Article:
Extreme Temperature Diary- Sunday March 24th, 2024/Main Topic: Attribution of Recent West Africa Heatwave to Climate Change

Dear Diary. It is getting much easier for scientists to dissect a heatwave and see whether or not it can be attributed to climate change. Obviously, the hotter and more anomalous the system, the easier the job. Today we will look at science in association with the recent heatwave from Carbon Brief, which I reported on via Maximiliano Herrera’s X record messaged and some meteorological charts here:

Extreme Temperature Diary- Tuesday March 12th, 2024/Main Topic: Historic Heatwave Strikes Africa – Guy On Climate

Climate change made west Africa’s ‘dangerous humid heatwave’ 10 times more likely – Carbon Brief

Climate change made west Africa’s ‘dangerous humid heatwave’ 10 times more likely


The “dangerous humid heat” that engulfed western Africa in mid-February was made 10 times more likely by human-caused climate change, a new rapid attribution study finds. 

Throughout February, western Africa was hit by unusually intense heat. Temperatures exceeded 40C in some regions, prompting the Ghanaian and Nigerian meteorological services to issue heat warnings.

The World Weather Attribution (WWA) service have analysed the region’s “heat index” – a measure that incorporates both temperature and humidity, to reflect the physiological impacts of the extreme conditions.

While the average air temperatures in west Africa reached 36C over 11-15 February, the heat index for the same period was about 50C, according to the study.

The study authors find that climate change made the heatwave 10 times more likely and 4C hotter. They warn that if global warming reaches 2C above pre-industrial temperatures, “similar events will occur about once every two years and will become a further 1.2-3.4C hotter”.

There was “very limited” data available on the impacts of this heatwave across west Africa, the study notes. However, the authors told a press briefing that heat is a “silent killer” and that lack of reported impacts does not mean the heatwave was not dangerous.

The report says that “to reduce heat-related morbidity and mortality in southern west Africa, there is an urgent need for improved monitoring and research on the impacts and risks associated with heatwaves”.

Early heatwave

Countries across west Africa have been sweltering under unseasonably hot temperatures for weeks.

Wasiu Adeniyi Ibrahim is a meteorologist from the Nigerian Meteorological Agency and a co-author on the study. He told a press briefing that in west Africa, the most severe hot and humid weather of the year is usually recorded during March and April.

However, by February this year, the region was already reporting record-breaking temperatures. This intense heat was driven by an “anomalous high-pressure system over the Sahara region” which “carried hot air towards the coast”, Ibrahim explained.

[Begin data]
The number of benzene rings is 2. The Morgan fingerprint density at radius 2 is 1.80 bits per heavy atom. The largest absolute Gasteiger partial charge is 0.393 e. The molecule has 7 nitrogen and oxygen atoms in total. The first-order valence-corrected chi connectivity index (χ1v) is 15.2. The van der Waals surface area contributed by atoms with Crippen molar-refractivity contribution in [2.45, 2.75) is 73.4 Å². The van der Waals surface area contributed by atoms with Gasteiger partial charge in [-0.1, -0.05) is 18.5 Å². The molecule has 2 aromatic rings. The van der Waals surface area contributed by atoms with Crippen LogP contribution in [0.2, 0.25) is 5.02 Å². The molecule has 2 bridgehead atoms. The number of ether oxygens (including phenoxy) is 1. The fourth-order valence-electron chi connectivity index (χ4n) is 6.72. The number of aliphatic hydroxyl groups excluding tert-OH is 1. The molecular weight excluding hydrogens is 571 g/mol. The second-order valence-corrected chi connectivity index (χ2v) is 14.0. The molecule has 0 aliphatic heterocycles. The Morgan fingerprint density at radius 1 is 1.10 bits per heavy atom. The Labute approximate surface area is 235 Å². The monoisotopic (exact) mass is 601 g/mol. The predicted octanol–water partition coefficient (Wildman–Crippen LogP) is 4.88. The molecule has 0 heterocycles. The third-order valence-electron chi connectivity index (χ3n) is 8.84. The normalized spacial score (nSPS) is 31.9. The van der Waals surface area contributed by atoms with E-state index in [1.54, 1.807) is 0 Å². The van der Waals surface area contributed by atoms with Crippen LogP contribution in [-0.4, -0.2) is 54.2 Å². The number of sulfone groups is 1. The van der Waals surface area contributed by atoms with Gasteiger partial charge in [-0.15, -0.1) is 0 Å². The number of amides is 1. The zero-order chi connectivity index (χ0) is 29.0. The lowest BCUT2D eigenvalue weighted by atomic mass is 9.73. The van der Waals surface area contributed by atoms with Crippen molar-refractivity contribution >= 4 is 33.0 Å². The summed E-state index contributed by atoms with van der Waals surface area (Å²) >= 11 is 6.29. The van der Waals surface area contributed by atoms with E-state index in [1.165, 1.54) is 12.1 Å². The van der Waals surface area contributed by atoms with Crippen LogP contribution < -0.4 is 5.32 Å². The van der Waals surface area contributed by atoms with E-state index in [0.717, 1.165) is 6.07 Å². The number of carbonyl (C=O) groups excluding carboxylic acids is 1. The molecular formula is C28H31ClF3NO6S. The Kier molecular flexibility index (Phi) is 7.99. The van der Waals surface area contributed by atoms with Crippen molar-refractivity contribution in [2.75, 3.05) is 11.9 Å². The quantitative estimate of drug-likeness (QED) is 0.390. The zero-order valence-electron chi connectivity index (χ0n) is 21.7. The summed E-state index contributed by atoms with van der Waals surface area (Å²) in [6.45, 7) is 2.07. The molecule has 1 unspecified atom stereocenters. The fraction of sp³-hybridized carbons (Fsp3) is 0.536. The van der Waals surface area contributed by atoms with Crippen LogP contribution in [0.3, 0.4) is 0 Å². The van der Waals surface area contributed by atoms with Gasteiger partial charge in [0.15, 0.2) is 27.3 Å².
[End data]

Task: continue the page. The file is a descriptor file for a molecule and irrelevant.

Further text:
On 7 February, the Ghanaian capital city of Accra recorded its hottest day in history when temperatures reached 38C

The finals of the Africa Cup of Nations football tournament were played in Ivory Coast on 11 February. This year, for the first time, the Confederation of African Football included two-minute cooling breaks at the 30th and 75th minutes, with provisions for additional breaks under extreme heat.

The Nigerian Meteorological Agency issued a warning on 13 February after air temperatures hit 41C in the north of the country, stating that the heat could cause conditions including fainting, heat rash, “weakness of the body” and respiratory issues. The agency advised people to stay hydrated, seek shade and stay indoors as much as possible between midday and 4pm.

“Experts warn that the extreme temperatures, amid the epileptic power supply, could trigger diseases, threaten livestock, and lead to death,” the Nigerian newspaper Punch said, reporting on the heat warning. 

The WWA adds that, across Nigeria, “doctors reported an increase in patients presenting for heat-related illness” and “people complained of poor sleep due to hot nights”. 

The Ghanaian Meteorological Agency released an “urgent public service announcement” on 20 February, advising precautionary measures such as staying hydrated and avoiding direct sun exposure.

As the month progressed, hundreds of regional and national temperature records across the region were broken, including hottest February nights in Ghana, Benin and Togo.

‘Dangerous humid heat’

Extreme heat is particularly dangerous when combined with high humidity. When it is hot, the human body produces sweat to cool itself down. However, as humidity increases, sweating becomes less effective.

To assess the severity of the hot and humid conditions, the study authors analysed the “heat index”. This measure “combines temperature and humidity to reflect how it feels to the human body”, Dr Izidine Pinto – a researcher at the Royal Netherlands Meteorological Institute and co-author on the study – explained to a press briefing.

The study says:

“While the average air temperature in west Africa was above 36C, the heat index for the same period was about 50C, reflecting how a combination of humidity and high temperatures caused dangerous conditions.”

The authors focus on a region of southern west Africa where the heat was the most extreme, including Nigeria, Benin, Togo, Ghana, Ivory Coast, Liberia, Sierra Leone, and small parts of Guinea and Cameroon.